The story we’re watching this week relates to something Americans are all too familiar with: rising gas prices. We aren’t the only ones facing a financial pinch at the pump. China on Monday raised its heavily regulated gas prices by about 6 percent as it grapples with the rising cost of crude oil. The Wall Street Journal reports that the average price of gas in China is now $4.42 a gallon.
It was the second time this year that China has raised prices on gas. Analysts told Xinhua, the official Chinese news agency, that the government was comfortable raising gas prices because inflation is otherwise low. The hike will help compensate refiners for most of the recent rises in crude oil costs, which jumped more than 10 percent during February, and help maintain production.
“We need to maintain steady and relatively fast economic growth — development is the key for resolving all problems in China,” said Zhang Ping, chief of the Chinese National Development and Reform Commission, told Reuters.
The increase is not considered big enough to choke oil demand in the world’s second largest oil importer, industry watchers said.
Still, the steady increase in the cost of gasoline around the world raises fears of another economic slowdown. Christine Lagarde, the head of the International Money Fund, on a trip to China and India said that emerging market economies need to carefully watch oil prices to avoid “fallout” from advanced economies. Consumers in developed nations often react to rising gas prices by spending less on other things.
Part of the reason gas prices are rising relates to tensions in the Middle East, particularly over Iran’s reaction to sanctions aimed at ending its nuclear program. Iran has threatened to close the Straits of Hormuz, for example. China continues to buck those sanctions, buying oil from Iran.
But a bigger reason for increasing gas costs is people. Andrew Sentance of the Financial Times said that “demand is being driven up by the activities of the 6.8 billion people now living on the planet, with the vast majority of them participating in the global economic system and aspiring to a higher standard of living. We have never been in this situation before.”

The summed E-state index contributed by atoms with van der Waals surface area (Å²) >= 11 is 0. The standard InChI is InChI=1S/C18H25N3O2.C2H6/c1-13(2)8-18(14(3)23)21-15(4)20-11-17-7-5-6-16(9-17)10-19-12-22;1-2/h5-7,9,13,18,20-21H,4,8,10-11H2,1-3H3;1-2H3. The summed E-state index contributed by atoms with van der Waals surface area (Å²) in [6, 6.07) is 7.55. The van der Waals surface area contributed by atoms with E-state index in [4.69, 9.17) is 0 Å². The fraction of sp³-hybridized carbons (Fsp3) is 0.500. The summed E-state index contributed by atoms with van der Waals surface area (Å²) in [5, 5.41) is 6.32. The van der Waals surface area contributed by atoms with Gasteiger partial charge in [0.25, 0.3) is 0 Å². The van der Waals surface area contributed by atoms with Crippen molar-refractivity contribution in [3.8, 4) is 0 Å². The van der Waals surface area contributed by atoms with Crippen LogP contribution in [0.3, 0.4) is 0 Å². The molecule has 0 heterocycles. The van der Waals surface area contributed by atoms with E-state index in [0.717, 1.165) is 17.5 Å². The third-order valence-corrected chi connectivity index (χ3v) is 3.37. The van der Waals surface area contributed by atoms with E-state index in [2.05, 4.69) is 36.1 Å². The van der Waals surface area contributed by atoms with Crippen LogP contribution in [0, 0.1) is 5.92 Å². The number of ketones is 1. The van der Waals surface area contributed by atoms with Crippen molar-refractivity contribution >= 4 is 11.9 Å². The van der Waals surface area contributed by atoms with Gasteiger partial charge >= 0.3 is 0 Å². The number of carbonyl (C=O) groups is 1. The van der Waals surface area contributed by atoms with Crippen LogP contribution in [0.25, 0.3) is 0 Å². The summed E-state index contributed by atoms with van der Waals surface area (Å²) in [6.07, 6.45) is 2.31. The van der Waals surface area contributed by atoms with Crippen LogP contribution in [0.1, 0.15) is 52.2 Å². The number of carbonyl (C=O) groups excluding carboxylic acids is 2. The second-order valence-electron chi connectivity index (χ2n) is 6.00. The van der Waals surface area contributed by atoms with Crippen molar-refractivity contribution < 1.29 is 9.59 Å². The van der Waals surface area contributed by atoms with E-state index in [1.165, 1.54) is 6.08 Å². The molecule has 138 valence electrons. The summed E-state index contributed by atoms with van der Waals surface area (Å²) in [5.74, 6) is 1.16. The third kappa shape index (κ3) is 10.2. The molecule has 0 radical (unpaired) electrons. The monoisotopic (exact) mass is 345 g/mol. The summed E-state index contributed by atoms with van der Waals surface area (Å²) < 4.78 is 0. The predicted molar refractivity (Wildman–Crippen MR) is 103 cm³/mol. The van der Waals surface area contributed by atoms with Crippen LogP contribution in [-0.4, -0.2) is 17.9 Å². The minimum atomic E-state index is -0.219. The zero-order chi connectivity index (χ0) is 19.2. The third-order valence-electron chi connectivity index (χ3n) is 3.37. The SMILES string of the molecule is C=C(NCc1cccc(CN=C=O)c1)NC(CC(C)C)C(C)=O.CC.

Here in the U.S., the American Automobile Association (AAA), which each day surveys prices at gas stations nationwide, on Monday reported that the average price in the U.S. was $4.30, up from $4.10 a month ago and $3.95 a year ago. But Americans have it pretty good compared to some other places, Europe in particular, where the price of gas is at least double what it is here, and even more in places like Greece and the Scandinavian countries. Din Side, a Norwegian site that monitors gas prices, reports that the price of gas in Oslo is about $9.25 a gallon.
Most Europeans, among them the British, the Irish, the Germans, the Italians and the French, pay somewhere between $7.50 and $8 per gallon, according to the International Energy Administration. European nations often tax fuel heavily, largely to encourage conservation.
At least for now, the U.S. economy seems safe. Many observers say that $5 is the magic — or un-magic — figure when the slow but steady improvement in the U.S. economy could come to a screeching, jolting, terrible stop. We sure hope not.